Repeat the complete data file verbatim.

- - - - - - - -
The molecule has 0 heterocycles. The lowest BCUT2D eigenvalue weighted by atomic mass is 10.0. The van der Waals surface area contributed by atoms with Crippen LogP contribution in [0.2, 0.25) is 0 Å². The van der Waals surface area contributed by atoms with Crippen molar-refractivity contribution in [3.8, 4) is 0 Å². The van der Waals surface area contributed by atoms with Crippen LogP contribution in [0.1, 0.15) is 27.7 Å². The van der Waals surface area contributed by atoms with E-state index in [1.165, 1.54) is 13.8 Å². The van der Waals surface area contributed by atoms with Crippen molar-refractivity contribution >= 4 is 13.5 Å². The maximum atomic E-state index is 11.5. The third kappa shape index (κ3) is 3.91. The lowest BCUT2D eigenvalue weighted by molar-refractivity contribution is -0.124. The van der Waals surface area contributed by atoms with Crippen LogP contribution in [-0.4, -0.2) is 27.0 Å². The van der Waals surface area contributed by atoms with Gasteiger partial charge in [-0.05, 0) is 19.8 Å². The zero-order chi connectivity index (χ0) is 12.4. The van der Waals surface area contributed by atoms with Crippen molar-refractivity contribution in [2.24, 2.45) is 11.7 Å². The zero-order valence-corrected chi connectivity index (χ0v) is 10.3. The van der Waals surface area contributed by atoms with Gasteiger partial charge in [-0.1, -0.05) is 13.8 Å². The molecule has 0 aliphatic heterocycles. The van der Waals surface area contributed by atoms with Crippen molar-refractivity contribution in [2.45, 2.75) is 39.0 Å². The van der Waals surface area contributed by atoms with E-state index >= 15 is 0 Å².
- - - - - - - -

The molecule has 0 heterocycles. The lowest BCUT2D eigenvalue weighted by atomic mass is 10.0. The van der Waals surface area contributed by atoms with Crippen LogP contribution in [0.2, 0.25) is 0 Å². The van der Waals surface area contributed by atoms with Crippen molar-refractivity contribution in [3.8, 4) is 0 Å². The van der Waals surface area contributed by atoms with Crippen LogP contribution in [0.1, 0.15) is 27.7 Å². The van der Waals surface area contributed by atoms with E-state index in [1.165, 1.54) is 13.8 Å². The van der Waals surface area contributed by atoms with Crippen molar-refractivity contribution >= 4 is 13.5 Å². The maximum atomic E-state index is 11.5. The third kappa shape index (κ3) is 3.91. The lowest BCUT2D eigenvalue weighted by molar-refractivity contribution is -0.124. The van der Waals surface area contributed by atoms with Crippen LogP contribution in [-0.4, -0.2) is 27.0 Å². The van der Waals surface area contributed by atoms with Gasteiger partial charge in [-0.05, 0) is 19.8 Å². The zero-order chi connectivity index (χ0) is 12.4. The van der Waals surface area contributed by atoms with Crippen molar-refractivity contribution in [2.24, 2.45) is 11.7 Å². The zero-order valence-corrected chi connectivity index (χ0v) is 10.3. The van der Waals surface area contributed by atoms with Gasteiger partial charge in [-0.1, -0.05) is 13.8 Å². The molecule has 0 aliphatic heterocycles. The van der Waals surface area contributed by atoms with Crippen molar-refractivity contribution in [2.45, 2.75) is 39.0 Å². The van der Waals surface area contributed by atoms with E-state index >= 15 is 0 Å².